Saturday, February 28, 2009

Stranger in my Arms; Lisa Kleypas


I reread this for the Reread Challenge, link also on sidebar. I’ve had this book on my keeper shelves for so long I completely forgot what it was about. How it survived last year’s keepers purge I don’t know, but I’m really glad it did. You see, I live in a very small duplex with two teenagers, my husband and our dog, not to mention the college student who’s here over breaks. It’s a bit crowded. In an effort to do my part and reduce the clutter (gulp) I decided to weed out my keepers to provide a little shelving room. I told myself that I should only keep the ones where I can remember the plot or why I loved the book, even in a very general sense: it made me laugh, it made me cry, an unusual hero or heroine, etc. I turned a whole bunch of books in to my local library for their monthly ‘friends’ sale. It was painful, but necessary. I don’t even recall who I traded, to be honest.

Somehow, Stranger in my Arms made it through the purge. This title was written by Lisa Kleypas and published in 1998. Childless twenty four year old widow Larissa, dowager Countess of Hawksworth, is abruptly informed that her supposedly deceased husband, Hunter, has shown up in England hale and quite alive. The male relative who had taken his place is understandably suspicious. Hunter and Larissa were unhappily married and were living separate lives when Hunter sailed for India. It was thought he’d died in a shipwreck.

Before I go on, can I just say that I find the probability of a man in the English aristocracy being christened Hunter so improbable as to be ridiculous? And that his wife would refer to him by his first name (as opposed to his title or Hawksworth) in public? The other annoying issue is that her name is Larissa, but everyone calls her Lara- even in situations where she should be called by her title or at least my lady or something similar. Why name your heroine one name and then call her by another? For some readers these issues would be minor, but for me they were annoying. My biggest problem with SIMA is that Larissa was shunted off into a moldy rundown game keepers cottage on the estate with very little money and no servants or chaperones or a companion- yet she was the dowager Countess. Am I to believe her family was so unconcerned with her future security that this would have been allowed in her settlements or otherwise?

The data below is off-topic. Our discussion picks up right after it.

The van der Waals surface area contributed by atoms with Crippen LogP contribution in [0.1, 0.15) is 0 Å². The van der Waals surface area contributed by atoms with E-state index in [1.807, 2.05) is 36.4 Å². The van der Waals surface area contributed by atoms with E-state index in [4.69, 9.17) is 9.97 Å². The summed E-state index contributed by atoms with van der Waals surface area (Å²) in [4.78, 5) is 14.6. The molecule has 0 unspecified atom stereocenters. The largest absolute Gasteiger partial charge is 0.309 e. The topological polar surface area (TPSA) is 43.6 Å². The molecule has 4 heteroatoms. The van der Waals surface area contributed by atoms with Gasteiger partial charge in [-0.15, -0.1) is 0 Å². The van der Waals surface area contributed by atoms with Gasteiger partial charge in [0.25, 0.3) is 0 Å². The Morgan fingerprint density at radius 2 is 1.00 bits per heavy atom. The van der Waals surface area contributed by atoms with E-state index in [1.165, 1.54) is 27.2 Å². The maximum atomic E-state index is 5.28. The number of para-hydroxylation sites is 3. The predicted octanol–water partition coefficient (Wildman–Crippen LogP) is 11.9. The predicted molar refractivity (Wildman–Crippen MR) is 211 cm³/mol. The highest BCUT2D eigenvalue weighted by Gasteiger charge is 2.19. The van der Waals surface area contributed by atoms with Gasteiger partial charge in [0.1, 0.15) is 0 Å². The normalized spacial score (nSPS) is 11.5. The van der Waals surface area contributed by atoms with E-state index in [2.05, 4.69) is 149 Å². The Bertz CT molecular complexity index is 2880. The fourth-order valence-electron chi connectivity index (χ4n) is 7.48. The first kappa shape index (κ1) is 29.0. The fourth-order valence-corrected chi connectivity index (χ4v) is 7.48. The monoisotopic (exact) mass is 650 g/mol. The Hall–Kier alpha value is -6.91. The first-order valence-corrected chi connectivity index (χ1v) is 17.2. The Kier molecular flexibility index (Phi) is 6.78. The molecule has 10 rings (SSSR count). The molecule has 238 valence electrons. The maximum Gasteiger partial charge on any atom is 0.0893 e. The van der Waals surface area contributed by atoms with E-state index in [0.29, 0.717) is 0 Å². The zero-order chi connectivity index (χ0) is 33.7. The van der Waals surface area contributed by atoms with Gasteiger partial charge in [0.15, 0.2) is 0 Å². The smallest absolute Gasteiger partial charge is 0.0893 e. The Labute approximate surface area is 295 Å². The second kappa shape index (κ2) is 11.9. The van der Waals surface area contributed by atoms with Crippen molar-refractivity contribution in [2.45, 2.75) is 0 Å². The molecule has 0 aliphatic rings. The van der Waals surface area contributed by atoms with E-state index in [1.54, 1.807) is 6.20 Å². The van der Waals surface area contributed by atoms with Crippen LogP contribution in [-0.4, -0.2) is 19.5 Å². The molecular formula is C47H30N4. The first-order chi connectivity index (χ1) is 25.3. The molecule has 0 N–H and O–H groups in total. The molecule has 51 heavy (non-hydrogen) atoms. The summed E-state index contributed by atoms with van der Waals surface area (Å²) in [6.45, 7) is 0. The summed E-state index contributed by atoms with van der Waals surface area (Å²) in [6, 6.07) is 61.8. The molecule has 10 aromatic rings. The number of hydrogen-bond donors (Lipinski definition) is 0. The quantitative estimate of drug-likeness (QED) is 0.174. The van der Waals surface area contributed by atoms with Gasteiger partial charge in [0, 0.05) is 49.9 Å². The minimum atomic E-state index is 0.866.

I continued to read though, because the crux of the whole book came down to this: does one seize a second chance at love or does one shun the proffered crown because of ideology? Hunter is not who he claims to be. Larissa, while doubtful, comes to appreciate this man for how he treats her even while her own doubts assail her. When she finally learns the truth, Larissa must decide: carpe diem or stand alone on the plinth of ideology? It is no small thing, this deception of ‘Hunter’s’. To take on the identity of another and fully take over his life. Yet, I rooted for him, for her, for them.